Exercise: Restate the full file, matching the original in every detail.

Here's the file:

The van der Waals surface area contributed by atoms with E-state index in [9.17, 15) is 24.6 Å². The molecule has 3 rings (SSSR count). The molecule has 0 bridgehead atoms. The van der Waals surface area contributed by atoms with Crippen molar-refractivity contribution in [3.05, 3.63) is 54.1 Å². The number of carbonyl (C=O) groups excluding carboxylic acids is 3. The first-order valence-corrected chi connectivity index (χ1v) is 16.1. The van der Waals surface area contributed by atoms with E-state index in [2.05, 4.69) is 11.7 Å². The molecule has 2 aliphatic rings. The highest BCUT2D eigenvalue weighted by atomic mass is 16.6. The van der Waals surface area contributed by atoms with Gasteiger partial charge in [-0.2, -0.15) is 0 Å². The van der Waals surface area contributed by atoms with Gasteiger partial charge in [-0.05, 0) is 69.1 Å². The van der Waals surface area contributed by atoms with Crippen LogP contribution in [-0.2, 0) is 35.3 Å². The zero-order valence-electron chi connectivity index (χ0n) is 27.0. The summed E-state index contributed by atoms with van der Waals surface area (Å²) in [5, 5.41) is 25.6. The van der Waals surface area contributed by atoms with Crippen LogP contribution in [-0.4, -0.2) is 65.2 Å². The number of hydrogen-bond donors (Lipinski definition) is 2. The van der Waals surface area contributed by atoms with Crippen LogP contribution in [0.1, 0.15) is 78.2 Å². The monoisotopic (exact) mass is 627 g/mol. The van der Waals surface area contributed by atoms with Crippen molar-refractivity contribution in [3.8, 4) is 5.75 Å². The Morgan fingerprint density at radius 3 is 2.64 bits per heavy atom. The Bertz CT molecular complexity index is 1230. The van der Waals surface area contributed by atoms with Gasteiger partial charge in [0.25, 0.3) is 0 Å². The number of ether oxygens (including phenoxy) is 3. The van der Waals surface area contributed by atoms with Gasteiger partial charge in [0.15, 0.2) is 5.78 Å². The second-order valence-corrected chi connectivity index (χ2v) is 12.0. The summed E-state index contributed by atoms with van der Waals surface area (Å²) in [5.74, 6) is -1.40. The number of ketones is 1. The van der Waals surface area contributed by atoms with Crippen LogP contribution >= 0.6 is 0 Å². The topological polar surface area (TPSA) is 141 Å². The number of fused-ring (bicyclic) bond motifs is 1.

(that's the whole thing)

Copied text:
The van der Waals surface area contributed by atoms with E-state index in [9.17, 15) is 24.6 Å². The molecule has 3 rings (SSSR count). The molecule has 0 bridgehead atoms. The van der Waals surface area contributed by atoms with Crippen molar-refractivity contribution in [3.05, 3.63) is 54.1 Å². The number of carbonyl (C=O) groups excluding carboxylic acids is 3. The first-order valence-corrected chi connectivity index (χ1v) is 16.1. The van der Waals surface area contributed by atoms with E-state index in [2.05, 4.69) is 11.7 Å². The molecule has 2 aliphatic rings. The highest BCUT2D eigenvalue weighted by atomic mass is 16.6. The van der Waals surface area contributed by atoms with Gasteiger partial charge in [-0.2, -0.15) is 0 Å². The van der Waals surface area contributed by atoms with Gasteiger partial charge in [-0.05, 0) is 69.1 Å². The van der Waals surface area contributed by atoms with Crippen LogP contribution in [-0.2, 0) is 35.3 Å². The zero-order valence-electron chi connectivity index (χ0n) is 27.0. The summed E-state index contributed by atoms with van der Waals surface area (Å²) in [5, 5.41) is 25.6. The van der Waals surface area contributed by atoms with Crippen LogP contribution in [-0.4, -0.2) is 65.2 Å². The number of hydrogen-bond donors (Lipinski definition) is 2. The van der Waals surface area contributed by atoms with Crippen LogP contribution in [0.1, 0.15) is 78.2 Å². The monoisotopic (exact) mass is 627 g/mol. The van der Waals surface area contributed by atoms with Crippen molar-refractivity contribution in [3.8, 4) is 5.75 Å². The Morgan fingerprint density at radius 3 is 2.64 bits per heavy atom. The Bertz CT molecular complexity index is 1230. The van der Waals surface area contributed by atoms with Gasteiger partial charge in [0.25, 0.3) is 0 Å². The number of ether oxygens (including phenoxy) is 3. The van der Waals surface area contributed by atoms with Gasteiger partial charge in [0.15, 0.2) is 5.78 Å². The second-order valence-corrected chi connectivity index (χ2v) is 12.0. The summed E-state index contributed by atoms with van der Waals surface area (Å²) in [5.74, 6) is -1.40. The number of ketones is 1. The van der Waals surface area contributed by atoms with Crippen LogP contribution >= 0.6 is 0 Å². The topological polar surface area (TPSA) is 141 Å². The number of fused-ring (bicyclic) bond motifs is 1.